Partitioning of soil phosphorus among arbuscular and ectomycorrhizal trees in tropical and subtropical forests
datasetposted on 15.02.2018 by Xubing Liu, David F. R. P. Burslem, Joe D. Taylor, Andy F. S. Taylor, Eyen Khoo, Noreen Majalap-Lee, Thorunn Helgason, David Johnson
Datasets usually provide raw data for analysis. This raw data often comes in spreadsheet form, but can be any collection of data, on which analysis can be performed.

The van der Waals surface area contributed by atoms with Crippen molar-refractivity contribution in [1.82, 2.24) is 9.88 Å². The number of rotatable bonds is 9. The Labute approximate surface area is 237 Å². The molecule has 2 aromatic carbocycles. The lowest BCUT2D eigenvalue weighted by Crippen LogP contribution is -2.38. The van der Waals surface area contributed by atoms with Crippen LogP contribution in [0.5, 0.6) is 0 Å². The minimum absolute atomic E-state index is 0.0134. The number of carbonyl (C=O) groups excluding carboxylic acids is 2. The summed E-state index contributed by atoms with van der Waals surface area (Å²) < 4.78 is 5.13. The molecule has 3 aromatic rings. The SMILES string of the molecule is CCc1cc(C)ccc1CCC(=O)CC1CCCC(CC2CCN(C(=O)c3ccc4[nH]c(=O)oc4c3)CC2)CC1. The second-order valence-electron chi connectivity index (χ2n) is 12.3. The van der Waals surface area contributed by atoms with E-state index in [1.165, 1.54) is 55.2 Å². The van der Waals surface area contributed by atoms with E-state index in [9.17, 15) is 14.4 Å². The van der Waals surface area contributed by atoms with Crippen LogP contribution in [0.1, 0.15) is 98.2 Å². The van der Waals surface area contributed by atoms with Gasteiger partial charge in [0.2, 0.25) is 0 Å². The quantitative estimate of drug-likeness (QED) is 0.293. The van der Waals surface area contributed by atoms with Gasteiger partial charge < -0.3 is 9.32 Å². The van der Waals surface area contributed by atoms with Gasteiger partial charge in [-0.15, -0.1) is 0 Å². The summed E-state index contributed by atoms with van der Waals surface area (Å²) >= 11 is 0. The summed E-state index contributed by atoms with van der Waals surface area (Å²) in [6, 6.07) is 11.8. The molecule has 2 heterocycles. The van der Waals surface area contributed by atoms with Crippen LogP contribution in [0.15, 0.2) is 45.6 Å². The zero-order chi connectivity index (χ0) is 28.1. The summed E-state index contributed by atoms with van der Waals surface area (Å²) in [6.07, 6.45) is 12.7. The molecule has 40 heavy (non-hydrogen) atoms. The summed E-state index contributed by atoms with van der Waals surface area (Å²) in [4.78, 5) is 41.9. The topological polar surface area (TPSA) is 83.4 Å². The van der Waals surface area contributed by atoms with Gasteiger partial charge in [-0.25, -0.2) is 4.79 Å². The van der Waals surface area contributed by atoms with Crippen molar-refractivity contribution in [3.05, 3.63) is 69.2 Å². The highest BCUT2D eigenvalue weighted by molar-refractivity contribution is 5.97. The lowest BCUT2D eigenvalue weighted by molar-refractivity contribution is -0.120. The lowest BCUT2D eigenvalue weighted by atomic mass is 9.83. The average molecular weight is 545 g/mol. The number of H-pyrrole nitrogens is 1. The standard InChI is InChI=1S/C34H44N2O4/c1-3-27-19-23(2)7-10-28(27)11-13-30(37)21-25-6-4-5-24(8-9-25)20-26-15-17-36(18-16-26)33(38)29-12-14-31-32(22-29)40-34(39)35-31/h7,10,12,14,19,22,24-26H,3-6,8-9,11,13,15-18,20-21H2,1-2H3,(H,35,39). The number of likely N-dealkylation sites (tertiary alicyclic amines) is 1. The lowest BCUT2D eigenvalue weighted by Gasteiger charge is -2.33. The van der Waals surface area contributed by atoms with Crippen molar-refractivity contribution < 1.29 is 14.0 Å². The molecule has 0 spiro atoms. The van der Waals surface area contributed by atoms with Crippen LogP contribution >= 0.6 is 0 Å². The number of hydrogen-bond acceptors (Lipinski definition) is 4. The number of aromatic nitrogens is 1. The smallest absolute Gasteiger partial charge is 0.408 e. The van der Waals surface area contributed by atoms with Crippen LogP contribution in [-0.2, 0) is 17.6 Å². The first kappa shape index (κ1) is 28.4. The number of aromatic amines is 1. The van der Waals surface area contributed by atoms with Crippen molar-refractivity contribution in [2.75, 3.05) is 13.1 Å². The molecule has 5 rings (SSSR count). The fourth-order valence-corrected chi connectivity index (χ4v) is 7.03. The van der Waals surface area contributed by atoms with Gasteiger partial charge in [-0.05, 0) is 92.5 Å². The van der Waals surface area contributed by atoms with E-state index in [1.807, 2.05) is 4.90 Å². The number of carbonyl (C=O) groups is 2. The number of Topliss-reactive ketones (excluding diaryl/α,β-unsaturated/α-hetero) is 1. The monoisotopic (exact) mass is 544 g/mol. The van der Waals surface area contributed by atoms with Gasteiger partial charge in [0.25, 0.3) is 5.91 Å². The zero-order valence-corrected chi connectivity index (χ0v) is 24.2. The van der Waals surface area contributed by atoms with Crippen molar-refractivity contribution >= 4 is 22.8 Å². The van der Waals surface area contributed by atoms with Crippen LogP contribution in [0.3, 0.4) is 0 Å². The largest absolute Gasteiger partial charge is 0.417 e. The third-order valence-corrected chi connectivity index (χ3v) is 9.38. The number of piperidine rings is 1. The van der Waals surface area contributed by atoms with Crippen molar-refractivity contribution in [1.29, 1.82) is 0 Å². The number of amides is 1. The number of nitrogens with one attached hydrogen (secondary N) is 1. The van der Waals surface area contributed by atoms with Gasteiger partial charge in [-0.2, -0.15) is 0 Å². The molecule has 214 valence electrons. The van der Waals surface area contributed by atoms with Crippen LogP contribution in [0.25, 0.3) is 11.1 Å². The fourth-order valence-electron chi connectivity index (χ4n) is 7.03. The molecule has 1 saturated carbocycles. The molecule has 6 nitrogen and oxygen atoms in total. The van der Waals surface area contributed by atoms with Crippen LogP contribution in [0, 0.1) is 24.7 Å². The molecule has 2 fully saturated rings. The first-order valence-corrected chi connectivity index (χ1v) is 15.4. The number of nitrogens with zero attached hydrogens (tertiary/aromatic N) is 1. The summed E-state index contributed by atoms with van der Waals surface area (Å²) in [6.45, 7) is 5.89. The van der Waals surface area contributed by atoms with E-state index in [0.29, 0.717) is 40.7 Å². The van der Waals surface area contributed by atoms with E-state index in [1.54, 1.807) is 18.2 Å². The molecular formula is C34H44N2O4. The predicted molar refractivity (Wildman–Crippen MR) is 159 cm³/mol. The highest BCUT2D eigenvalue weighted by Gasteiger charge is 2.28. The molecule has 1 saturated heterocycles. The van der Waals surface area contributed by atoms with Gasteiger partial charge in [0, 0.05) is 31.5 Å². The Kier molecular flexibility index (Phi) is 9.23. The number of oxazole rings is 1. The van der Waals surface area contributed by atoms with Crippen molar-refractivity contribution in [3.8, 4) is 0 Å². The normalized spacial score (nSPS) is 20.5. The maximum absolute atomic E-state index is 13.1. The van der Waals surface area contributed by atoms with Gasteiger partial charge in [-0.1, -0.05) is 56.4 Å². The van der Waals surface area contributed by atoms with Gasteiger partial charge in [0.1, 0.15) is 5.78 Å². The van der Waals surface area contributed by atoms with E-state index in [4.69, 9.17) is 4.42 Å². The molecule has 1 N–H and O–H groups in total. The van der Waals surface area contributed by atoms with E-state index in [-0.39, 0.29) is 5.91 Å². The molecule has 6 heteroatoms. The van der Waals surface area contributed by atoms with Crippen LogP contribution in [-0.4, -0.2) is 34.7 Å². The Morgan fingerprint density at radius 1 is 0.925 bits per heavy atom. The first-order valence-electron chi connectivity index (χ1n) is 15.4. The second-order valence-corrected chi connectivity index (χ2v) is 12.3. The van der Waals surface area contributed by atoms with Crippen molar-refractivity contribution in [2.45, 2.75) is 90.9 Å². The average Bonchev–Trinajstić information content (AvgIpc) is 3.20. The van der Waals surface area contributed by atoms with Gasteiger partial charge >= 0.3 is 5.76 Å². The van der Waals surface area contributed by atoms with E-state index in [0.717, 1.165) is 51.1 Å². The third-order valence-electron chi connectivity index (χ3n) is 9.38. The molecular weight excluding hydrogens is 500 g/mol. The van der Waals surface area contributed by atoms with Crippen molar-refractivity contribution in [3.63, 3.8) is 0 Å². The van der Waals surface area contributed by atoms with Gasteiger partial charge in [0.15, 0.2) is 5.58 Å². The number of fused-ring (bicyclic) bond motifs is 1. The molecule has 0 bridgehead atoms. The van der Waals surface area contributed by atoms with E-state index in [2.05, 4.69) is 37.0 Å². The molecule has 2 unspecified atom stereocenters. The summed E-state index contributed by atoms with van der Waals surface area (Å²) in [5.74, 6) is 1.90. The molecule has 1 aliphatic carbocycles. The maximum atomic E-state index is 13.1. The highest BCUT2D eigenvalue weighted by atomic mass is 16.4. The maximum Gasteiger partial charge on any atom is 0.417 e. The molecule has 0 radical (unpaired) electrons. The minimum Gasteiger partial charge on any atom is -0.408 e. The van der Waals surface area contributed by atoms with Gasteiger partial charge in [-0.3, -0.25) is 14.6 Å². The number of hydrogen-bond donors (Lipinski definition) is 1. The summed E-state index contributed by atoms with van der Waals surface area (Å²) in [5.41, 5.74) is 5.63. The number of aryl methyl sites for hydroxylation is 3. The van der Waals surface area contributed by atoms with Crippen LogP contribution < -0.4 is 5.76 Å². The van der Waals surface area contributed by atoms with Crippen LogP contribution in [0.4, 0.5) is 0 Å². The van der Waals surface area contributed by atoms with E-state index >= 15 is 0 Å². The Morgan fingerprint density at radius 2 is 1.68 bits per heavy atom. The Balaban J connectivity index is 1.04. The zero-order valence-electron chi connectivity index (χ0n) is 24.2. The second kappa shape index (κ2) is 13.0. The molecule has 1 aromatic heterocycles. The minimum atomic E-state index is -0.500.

Partitioning of soil phosphorus (P) pools has been proposed as a key mechanism maintaining plant diversity, but experimental support is lacking. Here, we provided different chemical forms of P to 15 tree species with contrasting root symbiotic relationships to investigate plant P acquisition in both tropical and subtropical forests. Both ectomycorrhizal (ECM) and arbuscular mycorrhizal (AM) trees responded positively to addition of inorganic P, but strikingly, ECM trees acquired more P from a complex organic form (phytic acid). Most ECM tree species and all AM tree species also showed some capacity to take up simple organic P (monophosphate). Mycorrhizal colonization was negatively correlated with soil extractable P concentration, suggesting that mycorrhizal fungi may regulate organic P acquisition among tree species. Our results support the hypothesis that ECM and AM plants partition soil P sources, which may play an ecologically important role in promoting species coexistence in tropical and subtropical forests.